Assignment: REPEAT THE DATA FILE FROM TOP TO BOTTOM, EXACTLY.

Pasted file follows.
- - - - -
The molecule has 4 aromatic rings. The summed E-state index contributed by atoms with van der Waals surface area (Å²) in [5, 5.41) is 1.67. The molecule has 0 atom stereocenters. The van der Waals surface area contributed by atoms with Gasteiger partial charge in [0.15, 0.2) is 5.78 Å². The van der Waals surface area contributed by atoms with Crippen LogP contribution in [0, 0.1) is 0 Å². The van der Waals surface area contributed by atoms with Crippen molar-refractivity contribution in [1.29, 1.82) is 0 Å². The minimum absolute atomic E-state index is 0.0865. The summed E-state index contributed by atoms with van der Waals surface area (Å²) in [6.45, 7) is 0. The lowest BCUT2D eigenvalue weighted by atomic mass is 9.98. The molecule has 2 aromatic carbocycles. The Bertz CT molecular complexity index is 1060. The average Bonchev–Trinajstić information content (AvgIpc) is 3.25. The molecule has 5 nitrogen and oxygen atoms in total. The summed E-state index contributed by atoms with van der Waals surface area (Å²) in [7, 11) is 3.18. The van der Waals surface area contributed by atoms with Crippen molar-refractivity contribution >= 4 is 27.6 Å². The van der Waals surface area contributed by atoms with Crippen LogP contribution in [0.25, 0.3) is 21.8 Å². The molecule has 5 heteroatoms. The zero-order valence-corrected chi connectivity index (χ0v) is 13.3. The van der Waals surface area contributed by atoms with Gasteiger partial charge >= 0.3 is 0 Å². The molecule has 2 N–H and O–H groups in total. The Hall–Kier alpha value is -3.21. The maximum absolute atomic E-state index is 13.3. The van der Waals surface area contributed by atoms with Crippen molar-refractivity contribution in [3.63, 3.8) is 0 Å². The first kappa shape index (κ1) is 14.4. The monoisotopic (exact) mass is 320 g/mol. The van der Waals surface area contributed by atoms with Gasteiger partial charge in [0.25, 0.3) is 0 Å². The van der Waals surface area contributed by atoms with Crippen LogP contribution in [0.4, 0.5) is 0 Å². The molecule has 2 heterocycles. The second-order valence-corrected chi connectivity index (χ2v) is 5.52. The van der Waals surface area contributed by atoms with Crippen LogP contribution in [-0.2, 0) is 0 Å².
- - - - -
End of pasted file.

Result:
The molecule has 4 aromatic rings. The summed E-state index contributed by atoms with van der Waals surface area (Å²) in [5, 5.41) is 1.67. The molecule has 0 atom stereocenters. The van der Waals surface area contributed by atoms with Gasteiger partial charge in [0.15, 0.2) is 5.78 Å². The van der Waals surface area contributed by atoms with Crippen LogP contribution in [0, 0.1) is 0 Å². The van der Waals surface area contributed by atoms with Crippen molar-refractivity contribution in [1.29, 1.82) is 0 Å². The minimum absolute atomic E-state index is 0.0865. The summed E-state index contributed by atoms with van der Waals surface area (Å²) in [6.45, 7) is 0. The lowest BCUT2D eigenvalue weighted by atomic mass is 9.98. The molecule has 2 aromatic carbocycles. The Bertz CT molecular complexity index is 1060. The average Bonchev–Trinajstić information content (AvgIpc) is 3.25. The molecule has 5 nitrogen and oxygen atoms in total. The summed E-state index contributed by atoms with van der Waals surface area (Å²) in [7, 11) is 3.18. The van der Waals surface area contributed by atoms with Crippen molar-refractivity contribution >= 4 is 27.6 Å². The van der Waals surface area contributed by atoms with Crippen LogP contribution in [0.25, 0.3) is 21.8 Å². The molecule has 5 heteroatoms. The zero-order valence-corrected chi connectivity index (χ0v) is 13.3. The van der Waals surface area contributed by atoms with Gasteiger partial charge >= 0.3 is 0 Å². The molecule has 2 N–H and O–H groups in total. The Hall–Kier alpha value is -3.21. The maximum absolute atomic E-state index is 13.3. The van der Waals surface area contributed by atoms with Crippen molar-refractivity contribution in [3.63, 3.8) is 0 Å². The first kappa shape index (κ1) is 14.4. The monoisotopic (exact) mass is 320 g/mol. The van der Waals surface area contributed by atoms with Gasteiger partial charge in [0.25, 0.3) is 0 Å². The van der Waals surface area contributed by atoms with Crippen LogP contribution in [0.4, 0.5) is 0 Å². The molecule has 2 heterocycles. The second-order valence-corrected chi connectivity index (χ2v) is 5.52. The van der Waals surface area contributed by atoms with Crippen LogP contribution in [-0.2, 0) is 0 Å².